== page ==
The Government has responded to the Banking Royal Commission’s Final Report with a plan to restore trust in Australia’s financial system. This article provides an outline of the Government’s response and what can be expected from here. For our overview of the Report, see our first article here.
Government response to the Report
The Government responded by agreeing to take action on all 76 recommendations set out in the Report and, in a number of areas, claims it will go further. The Government is focusing on restoring trust and delivering better consumer outcomes, while maintaining the flow of credit and continuing to promote competition.
At the time of writing, the Government has announced the following actions:
- setting up an industry-funded compensation scheme of last resort. This involves expanding the powers of Australian Financial Complaints Authority (“AFCA”) so that compensation can be awarded for successful claims going back 10 years;
- compensating individuals who had a prior unpaid determination in their favour by the predecessor bodies of AFCA. This will see almost 300 consumers receive compensation totalling around $30 million;
- extending the jurisdiction of the Federal Court to cover corporate criminal misconduct, which will expedite cases that are considered by state courts; and
- commencing a capability review of the Australian Prudential Regulation Authority (“APRA”) in 2019, with further capability reviews being conducted every four years.
Financial system regulators
In the wake of the Report, the Government has taken action to increase the capabilities, powers and funding of financial regulators. Additional funding of $170 million has been provided to Australian Securities and Investments Commission, APRA, the Commonwealth Director of Public Prosecutions and the Federal Court to ensure regulators are adequately resourced to deal with misconduct within the financial services industry.
The Government has announced they will strengthen regulator powers by:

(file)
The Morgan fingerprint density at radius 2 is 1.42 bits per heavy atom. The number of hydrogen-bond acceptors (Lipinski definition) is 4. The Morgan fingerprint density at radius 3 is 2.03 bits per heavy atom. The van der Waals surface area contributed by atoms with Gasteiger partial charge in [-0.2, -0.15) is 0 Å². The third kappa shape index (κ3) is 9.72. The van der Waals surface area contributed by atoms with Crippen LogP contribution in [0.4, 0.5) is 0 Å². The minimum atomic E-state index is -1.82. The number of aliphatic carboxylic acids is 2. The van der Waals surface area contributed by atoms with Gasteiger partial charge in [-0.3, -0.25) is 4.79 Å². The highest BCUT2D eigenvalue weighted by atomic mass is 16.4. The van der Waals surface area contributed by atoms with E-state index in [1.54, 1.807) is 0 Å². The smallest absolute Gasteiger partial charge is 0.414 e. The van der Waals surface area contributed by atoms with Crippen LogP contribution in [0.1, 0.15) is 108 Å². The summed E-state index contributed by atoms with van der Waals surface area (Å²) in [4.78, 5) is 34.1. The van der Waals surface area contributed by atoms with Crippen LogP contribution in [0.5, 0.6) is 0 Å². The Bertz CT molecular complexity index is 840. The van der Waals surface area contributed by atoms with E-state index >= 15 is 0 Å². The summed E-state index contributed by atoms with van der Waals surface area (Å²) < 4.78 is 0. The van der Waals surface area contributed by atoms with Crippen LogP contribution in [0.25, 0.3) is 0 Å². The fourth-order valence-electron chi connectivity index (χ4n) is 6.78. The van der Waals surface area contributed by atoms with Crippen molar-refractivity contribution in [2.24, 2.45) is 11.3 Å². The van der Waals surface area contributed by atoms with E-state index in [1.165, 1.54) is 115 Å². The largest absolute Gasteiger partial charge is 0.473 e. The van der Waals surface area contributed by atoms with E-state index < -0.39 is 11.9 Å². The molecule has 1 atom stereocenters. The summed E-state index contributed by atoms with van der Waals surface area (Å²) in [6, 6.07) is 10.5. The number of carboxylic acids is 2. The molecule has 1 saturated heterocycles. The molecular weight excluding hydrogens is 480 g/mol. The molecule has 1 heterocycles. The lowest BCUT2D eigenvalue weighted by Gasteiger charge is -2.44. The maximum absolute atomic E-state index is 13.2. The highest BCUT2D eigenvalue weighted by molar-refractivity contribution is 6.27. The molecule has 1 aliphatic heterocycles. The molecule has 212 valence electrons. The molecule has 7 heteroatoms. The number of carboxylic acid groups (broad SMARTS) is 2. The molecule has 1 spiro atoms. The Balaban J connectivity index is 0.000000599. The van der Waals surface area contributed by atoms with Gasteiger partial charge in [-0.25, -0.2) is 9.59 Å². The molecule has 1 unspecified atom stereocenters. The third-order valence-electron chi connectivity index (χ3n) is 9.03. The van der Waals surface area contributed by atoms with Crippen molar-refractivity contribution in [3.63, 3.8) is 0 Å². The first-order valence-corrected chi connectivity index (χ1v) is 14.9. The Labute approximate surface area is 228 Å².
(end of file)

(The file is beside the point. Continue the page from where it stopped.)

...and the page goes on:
- clarifying regulatory roles and powers of ASIC and APRA in superannuation, with ASIC becoming the primary conduct regulator;
- ensuring regulators have access to appropriate powers by creating civil penalties for specific breaches of the law for superannuation trustees and directors;
- creating an independently-chaired regulator oversight body; and
- conducting regular capability reviews of both financial regulators, with a capability review of APRA commencing in 2019.
While the Government has stated that it will ‘take action’ on all 76 recommendations made in the Report, it is important to remember that a federal election will occur this year and is expected to be held in May. With limited sitting days for Parliament left before then, it is likely that most of these recommendations will not be legislated on, before the upcoming election. The Opposition has indicated that it accepts all of the recommendations made in the Report “in principle”, but has not released a formal response to the Report at the time of writing.
It seems likely that the recommendations made in the Report will become a debated issue for both the Government and the Opposition as the election looms closer. Therefore, whether the recommendations are implemented through legislation, and what form they eventually take, remains to be seen.
If you have any questions about the implications of these recommendations please contact Hillary Ray.